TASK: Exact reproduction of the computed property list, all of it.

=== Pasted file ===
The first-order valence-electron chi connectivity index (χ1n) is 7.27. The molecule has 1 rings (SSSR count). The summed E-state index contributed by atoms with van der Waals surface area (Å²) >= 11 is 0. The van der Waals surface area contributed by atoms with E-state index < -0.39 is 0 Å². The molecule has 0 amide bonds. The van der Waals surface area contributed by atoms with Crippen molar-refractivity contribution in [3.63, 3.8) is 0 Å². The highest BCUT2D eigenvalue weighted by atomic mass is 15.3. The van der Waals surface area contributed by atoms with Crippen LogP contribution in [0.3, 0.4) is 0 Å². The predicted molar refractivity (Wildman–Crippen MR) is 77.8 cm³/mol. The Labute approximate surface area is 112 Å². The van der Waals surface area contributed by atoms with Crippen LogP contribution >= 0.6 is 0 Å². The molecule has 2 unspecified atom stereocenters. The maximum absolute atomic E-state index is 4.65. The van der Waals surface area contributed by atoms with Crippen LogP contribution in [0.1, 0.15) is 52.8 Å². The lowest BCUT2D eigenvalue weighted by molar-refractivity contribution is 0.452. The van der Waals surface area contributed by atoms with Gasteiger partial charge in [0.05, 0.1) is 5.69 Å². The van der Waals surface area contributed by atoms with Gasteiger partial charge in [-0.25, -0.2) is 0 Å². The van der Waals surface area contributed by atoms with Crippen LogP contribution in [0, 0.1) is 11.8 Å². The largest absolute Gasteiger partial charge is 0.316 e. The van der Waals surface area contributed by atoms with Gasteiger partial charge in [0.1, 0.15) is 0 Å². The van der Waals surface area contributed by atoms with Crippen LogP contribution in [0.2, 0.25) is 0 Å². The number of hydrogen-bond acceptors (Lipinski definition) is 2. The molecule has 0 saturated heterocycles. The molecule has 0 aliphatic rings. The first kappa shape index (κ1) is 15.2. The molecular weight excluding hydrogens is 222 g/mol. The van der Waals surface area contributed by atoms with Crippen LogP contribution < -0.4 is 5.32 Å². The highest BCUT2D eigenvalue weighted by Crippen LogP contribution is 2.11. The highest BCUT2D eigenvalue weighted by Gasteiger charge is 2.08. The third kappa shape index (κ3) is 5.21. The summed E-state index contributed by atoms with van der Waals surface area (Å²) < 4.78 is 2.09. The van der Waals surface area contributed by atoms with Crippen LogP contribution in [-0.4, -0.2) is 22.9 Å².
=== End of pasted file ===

The first-order valence-electron chi connectivity index (χ1n) is 7.27. The molecule has 1 rings (SSSR count). The summed E-state index contributed by atoms with van der Waals surface area (Å²) >= 11 is 0. The van der Waals surface area contributed by atoms with E-state index < -0.39 is 0 Å². The molecule has 0 amide bonds. The van der Waals surface area contributed by atoms with Crippen molar-refractivity contribution in [3.63, 3.8) is 0 Å². The highest BCUT2D eigenvalue weighted by atomic mass is 15.3. The van der Waals surface area contributed by atoms with Crippen LogP contribution in [0.3, 0.4) is 0 Å². The predicted molar refractivity (Wildman–Crippen MR) is 77.8 cm³/mol. The Labute approximate surface area is 112 Å². The van der Waals surface area contributed by atoms with Crippen LogP contribution >= 0.6 is 0 Å². The molecule has 2 unspecified atom stereocenters. The maximum absolute atomic E-state index is 4.65. The van der Waals surface area contributed by atoms with Crippen LogP contribution in [0.1, 0.15) is 52.8 Å². The lowest BCUT2D eigenvalue weighted by molar-refractivity contribution is 0.452. The van der Waals surface area contributed by atoms with Gasteiger partial charge in [0.05, 0.1) is 5.69 Å². The van der Waals surface area contributed by atoms with Gasteiger partial charge in [-0.25, -0.2) is 0 Å². The van der Waals surface area contributed by atoms with Crippen LogP contribution in [0, 0.1) is 11.8 Å². The largest absolute Gasteiger partial charge is 0.316 e. The van der Waals surface area contributed by atoms with Gasteiger partial charge in [0.1, 0.15) is 0 Å². The van der Waals surface area contributed by atoms with Crippen LogP contribution in [0.2, 0.25) is 0 Å². The number of hydrogen-bond acceptors (Lipinski definition) is 2. The molecule has 0 saturated heterocycles. The molecule has 0 aliphatic rings. The first kappa shape index (κ1) is 15.2. The molecular weight excluding hydrogens is 222 g/mol. The van der Waals surface area contributed by atoms with Crippen LogP contribution < -0.4 is 5.32 Å². The highest BCUT2D eigenvalue weighted by Crippen LogP contribution is 2.11. The highest BCUT2D eigenvalue weighted by Gasteiger charge is 2.08. The third kappa shape index (κ3) is 5.21. The summed E-state index contributed by atoms with van der Waals surface area (Å²) < 4.78 is 2.09. The van der Waals surface area contributed by atoms with Crippen LogP contribution in [-0.4, -0.2) is 22.9 Å².